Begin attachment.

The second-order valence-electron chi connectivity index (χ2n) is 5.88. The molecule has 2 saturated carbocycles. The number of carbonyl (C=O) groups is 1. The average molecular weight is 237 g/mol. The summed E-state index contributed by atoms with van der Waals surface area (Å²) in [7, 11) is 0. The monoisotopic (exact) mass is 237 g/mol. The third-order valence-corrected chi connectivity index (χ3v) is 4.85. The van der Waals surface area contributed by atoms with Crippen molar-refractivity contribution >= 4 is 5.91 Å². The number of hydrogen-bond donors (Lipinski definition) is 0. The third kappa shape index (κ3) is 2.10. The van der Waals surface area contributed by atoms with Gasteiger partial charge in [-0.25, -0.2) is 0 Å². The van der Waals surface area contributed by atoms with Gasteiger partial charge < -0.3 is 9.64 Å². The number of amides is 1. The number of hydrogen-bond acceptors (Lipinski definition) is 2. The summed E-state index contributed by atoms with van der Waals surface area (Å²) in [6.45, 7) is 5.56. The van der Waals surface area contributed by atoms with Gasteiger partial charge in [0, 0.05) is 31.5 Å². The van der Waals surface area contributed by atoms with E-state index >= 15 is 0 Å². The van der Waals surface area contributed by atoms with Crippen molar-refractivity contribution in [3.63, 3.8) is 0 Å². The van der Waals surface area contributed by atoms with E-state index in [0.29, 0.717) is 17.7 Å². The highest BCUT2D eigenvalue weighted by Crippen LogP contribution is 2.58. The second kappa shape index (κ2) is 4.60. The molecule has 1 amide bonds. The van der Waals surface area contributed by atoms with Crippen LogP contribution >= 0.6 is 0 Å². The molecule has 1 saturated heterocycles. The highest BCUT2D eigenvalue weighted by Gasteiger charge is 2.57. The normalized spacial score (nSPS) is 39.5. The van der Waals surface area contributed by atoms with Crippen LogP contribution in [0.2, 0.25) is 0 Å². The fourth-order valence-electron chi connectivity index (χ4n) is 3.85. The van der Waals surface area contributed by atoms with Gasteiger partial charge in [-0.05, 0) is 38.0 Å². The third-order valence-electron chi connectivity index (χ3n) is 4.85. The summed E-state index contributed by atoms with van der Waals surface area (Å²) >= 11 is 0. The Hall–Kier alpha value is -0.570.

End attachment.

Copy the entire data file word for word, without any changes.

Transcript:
The second-order valence-electron chi connectivity index (χ2n) is 5.88. The molecule has 2 saturated carbocycles. The number of carbonyl (C=O) groups is 1. The average molecular weight is 237 g/mol. The summed E-state index contributed by atoms with van der Waals surface area (Å²) in [7, 11) is 0. The monoisotopic (exact) mass is 237 g/mol. The third-order valence-corrected chi connectivity index (χ3v) is 4.85. The van der Waals surface area contributed by atoms with Crippen molar-refractivity contribution >= 4 is 5.91 Å². The number of hydrogen-bond donors (Lipinski definition) is 0. The third kappa shape index (κ3) is 2.10. The van der Waals surface area contributed by atoms with Gasteiger partial charge in [-0.25, -0.2) is 0 Å². The van der Waals surface area contributed by atoms with Gasteiger partial charge < -0.3 is 9.64 Å². The number of amides is 1. The number of hydrogen-bond acceptors (Lipinski definition) is 2. The summed E-state index contributed by atoms with van der Waals surface area (Å²) in [6.45, 7) is 5.56. The van der Waals surface area contributed by atoms with Gasteiger partial charge in [0, 0.05) is 31.5 Å². The van der Waals surface area contributed by atoms with E-state index >= 15 is 0 Å². The van der Waals surface area contributed by atoms with Crippen molar-refractivity contribution in [3.63, 3.8) is 0 Å². The van der Waals surface area contributed by atoms with E-state index in [0.29, 0.717) is 17.7 Å². The highest BCUT2D eigenvalue weighted by Crippen LogP contribution is 2.58. The second kappa shape index (κ2) is 4.60. The molecule has 1 amide bonds. The van der Waals surface area contributed by atoms with Crippen LogP contribution >= 0.6 is 0 Å². The molecule has 1 saturated heterocycles. The highest BCUT2D eigenvalue weighted by Gasteiger charge is 2.57. The normalized spacial score (nSPS) is 39.5. The van der Waals surface area contributed by atoms with Crippen LogP contribution in [0.2, 0.25) is 0 Å². The fourth-order valence-electron chi connectivity index (χ4n) is 3.85. The van der Waals surface area contributed by atoms with Gasteiger partial charge in [-0.05, 0) is 38.0 Å². The third-order valence-electron chi connectivity index (χ3n) is 4.85. The summed E-state index contributed by atoms with van der Waals surface area (Å²) >= 11 is 0. The Hall–Kier alpha value is -0.570.